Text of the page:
Germany: latest working life developments Q2 2018

A draft law on the right for part-time employees to return to full-time work and the success of the third round of collective bargaining in the public and construction sectors are the main topics of this article. This country update reports on the latest developments in working life in Germany in the first quarter of 2018.

Part-time workers' rights to improve

The right to return to full-time work was one of the main demands of the Social Democrats (SPD) during the coalition negotiations in February 2018. Subsequently, the new Federal Minister for Labour and Social Affairs, Hubertus Heil, presented a draft law that will make it a legal right for employees to be able return to full-time work after having worked part time for a set period. The draft law includes the following requirements:

  • The law shall only be applicable for companies with more than 45 employees and for employment contracts of more than 6 months.
  • Employees will need to file a request to reduce their working hours for a certain time period (1–5 years), but will not need to give a reason (e.g. care responsibilities at home).
  • Employers with 46–200 employees only have to grant the request for 1 out of 15 employees.

Furthermore, employers will have to prove that a vacant job is not suitable for a part-time employee or that the latter is not as equally qualified for the job as an external applicant. This shift of the burden of proof to the employer’s side intends to prioritise part-time working employees when filling vacant positions.

Both the Confederation of German Trade Unions (DGB) and the German Employers’ Association (BDA) generally advocate the right to return to full-time work. However, the BDA criticised the added bureaucratic burden, while the DGB criticised the draft law’s limitations, as it doesn’t include all employees. Both organisations hope that adjustments will be made to the legislative procedure on their behalf.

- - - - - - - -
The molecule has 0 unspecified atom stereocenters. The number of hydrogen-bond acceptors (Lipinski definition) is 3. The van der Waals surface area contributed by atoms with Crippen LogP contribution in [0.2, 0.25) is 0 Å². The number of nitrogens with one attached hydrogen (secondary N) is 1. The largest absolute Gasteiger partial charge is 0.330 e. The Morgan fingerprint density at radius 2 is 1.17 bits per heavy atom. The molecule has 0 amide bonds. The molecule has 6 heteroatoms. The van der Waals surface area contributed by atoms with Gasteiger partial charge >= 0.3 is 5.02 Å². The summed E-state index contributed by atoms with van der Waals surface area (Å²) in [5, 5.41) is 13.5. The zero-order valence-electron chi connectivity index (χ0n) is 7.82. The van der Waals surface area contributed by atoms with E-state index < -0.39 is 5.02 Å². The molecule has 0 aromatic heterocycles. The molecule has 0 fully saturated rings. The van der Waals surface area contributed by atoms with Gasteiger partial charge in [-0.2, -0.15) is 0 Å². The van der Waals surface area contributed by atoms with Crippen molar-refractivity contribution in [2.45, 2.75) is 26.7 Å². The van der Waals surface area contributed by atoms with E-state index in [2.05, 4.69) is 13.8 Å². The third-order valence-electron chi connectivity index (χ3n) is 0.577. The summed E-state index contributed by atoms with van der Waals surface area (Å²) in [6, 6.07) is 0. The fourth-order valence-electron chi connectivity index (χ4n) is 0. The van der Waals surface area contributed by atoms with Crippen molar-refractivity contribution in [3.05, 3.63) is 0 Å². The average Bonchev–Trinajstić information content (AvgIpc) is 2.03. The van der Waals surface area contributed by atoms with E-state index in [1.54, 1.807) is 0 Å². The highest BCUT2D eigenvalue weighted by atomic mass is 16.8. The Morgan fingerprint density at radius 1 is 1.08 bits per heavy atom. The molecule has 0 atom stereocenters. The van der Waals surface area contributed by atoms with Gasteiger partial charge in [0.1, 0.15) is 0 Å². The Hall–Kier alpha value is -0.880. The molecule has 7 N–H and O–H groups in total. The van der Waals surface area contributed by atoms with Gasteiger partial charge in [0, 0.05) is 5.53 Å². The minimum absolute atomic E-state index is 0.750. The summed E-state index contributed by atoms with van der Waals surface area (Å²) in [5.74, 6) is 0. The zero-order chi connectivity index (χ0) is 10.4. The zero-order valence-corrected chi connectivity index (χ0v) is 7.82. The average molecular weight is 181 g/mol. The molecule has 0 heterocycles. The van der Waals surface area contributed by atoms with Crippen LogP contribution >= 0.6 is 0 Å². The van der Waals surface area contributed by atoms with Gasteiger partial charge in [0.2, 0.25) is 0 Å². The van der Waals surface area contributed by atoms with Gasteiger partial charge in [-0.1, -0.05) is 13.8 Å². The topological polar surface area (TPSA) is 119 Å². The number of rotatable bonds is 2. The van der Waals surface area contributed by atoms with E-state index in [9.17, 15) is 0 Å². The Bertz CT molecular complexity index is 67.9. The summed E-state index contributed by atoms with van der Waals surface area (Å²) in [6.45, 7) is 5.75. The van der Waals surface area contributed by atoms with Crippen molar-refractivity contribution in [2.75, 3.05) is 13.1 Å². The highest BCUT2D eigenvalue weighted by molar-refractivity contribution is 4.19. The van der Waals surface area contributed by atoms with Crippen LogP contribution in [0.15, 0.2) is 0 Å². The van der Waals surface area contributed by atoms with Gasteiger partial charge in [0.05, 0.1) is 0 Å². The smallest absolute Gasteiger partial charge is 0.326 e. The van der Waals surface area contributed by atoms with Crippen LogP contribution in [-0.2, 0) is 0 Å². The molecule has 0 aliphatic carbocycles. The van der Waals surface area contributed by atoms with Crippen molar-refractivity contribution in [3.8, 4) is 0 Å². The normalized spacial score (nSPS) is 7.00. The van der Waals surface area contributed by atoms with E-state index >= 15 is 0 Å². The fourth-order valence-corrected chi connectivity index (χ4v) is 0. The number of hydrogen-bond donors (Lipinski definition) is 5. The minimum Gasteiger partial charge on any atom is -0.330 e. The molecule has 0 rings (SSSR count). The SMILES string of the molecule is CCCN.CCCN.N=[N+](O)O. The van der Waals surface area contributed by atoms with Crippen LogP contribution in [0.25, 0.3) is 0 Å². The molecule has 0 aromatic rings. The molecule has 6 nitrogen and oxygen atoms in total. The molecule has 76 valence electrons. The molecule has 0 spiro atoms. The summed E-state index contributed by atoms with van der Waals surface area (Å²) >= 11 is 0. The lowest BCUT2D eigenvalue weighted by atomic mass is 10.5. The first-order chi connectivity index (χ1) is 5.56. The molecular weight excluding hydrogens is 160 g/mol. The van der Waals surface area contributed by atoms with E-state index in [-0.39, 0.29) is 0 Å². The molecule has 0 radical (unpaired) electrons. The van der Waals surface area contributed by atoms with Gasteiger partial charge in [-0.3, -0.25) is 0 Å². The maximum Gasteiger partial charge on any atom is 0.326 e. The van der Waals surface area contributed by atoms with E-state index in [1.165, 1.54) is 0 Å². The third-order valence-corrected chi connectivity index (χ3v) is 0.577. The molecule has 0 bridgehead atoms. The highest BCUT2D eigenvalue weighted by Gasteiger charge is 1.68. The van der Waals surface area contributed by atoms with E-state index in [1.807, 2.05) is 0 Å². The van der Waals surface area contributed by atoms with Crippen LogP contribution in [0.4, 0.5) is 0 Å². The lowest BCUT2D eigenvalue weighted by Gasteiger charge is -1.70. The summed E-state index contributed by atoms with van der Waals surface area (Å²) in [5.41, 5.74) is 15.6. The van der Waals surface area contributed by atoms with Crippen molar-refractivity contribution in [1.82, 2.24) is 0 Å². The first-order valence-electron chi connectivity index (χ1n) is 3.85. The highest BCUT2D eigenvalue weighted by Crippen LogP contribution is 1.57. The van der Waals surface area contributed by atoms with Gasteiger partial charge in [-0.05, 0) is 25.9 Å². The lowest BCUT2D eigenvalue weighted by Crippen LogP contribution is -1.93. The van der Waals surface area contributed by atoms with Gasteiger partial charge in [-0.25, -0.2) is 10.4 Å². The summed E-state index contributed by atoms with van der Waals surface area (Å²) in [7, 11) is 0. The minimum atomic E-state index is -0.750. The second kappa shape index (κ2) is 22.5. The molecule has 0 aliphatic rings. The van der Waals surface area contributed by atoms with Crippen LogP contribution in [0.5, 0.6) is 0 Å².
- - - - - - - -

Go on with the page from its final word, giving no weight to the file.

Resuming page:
The draft law was approved by the Federal Cabinet in June 2018 and will now be debated in the German Bundestag and Bundesrat.

Wage increase for public sector and construction workers

On 18 April 2018, employer organisations reached a consensus on a new collective bargaining agreement for the public sector in the third bargaining round (the two previous bargaining rounds were unsuccessful and included warning strikes). Led by Interior Minister Horst Seehofer and the United Services Union (ver.di), the final agreement stipulates that there will be individual wage increases for each wage group, rather than a linear wage increase. The agreement will last 30 months and, over three rounds, employees in the public sector will receive a wage increase of more than 7% (approximately €300–€400). It is considered to be a step in the right direction when it comes to closing the increasing wage gap to the open market. This was the last collective bargaining round for the outgoing head of ver.di, Mr Frank Bsirske.

The third round of collective bargaining in the construction sector ended without a result, making an arbitration procedure necessary. This process resulted in a new collective bargaining agreement containing various wage increases and lump-sum payments, which will run for 26 months. While the new agreement will be hard on employers, they agreed to it in order to avoid strikes. The Trade Union for Building, Forestry, Agriculture and the Environment (IG BAU) considers the new agreement to be a success, as employees will also now benefit from the economic boom.

Finally, in May 2018, representatives of the DGB’s eight trade union members met in Berlin to work together on more than 70 socio-political proposals. Areas under discussion included social cohesion and democracy in Germany and Europe, the future of work, social security, and Germany’s capacity to adjust to the changing economy.


Germany’s economy remains strong and stable, with the country’s price-adjusted GDP growing by 0.3% in the first quarter of 2018. Furthermore, German exports increased by 9.3% from April 2017 to April 2018. The labour market continues to grow, with unemployment rates at a record low of 5% in June 2018. On 1 June 2018, tariffs on steel and aluminium (which were announced by US President Donald Trump in April) became active. Many feared that these tariffs would have a negative effect on the German economy; however, the actual impact remains to be seen.

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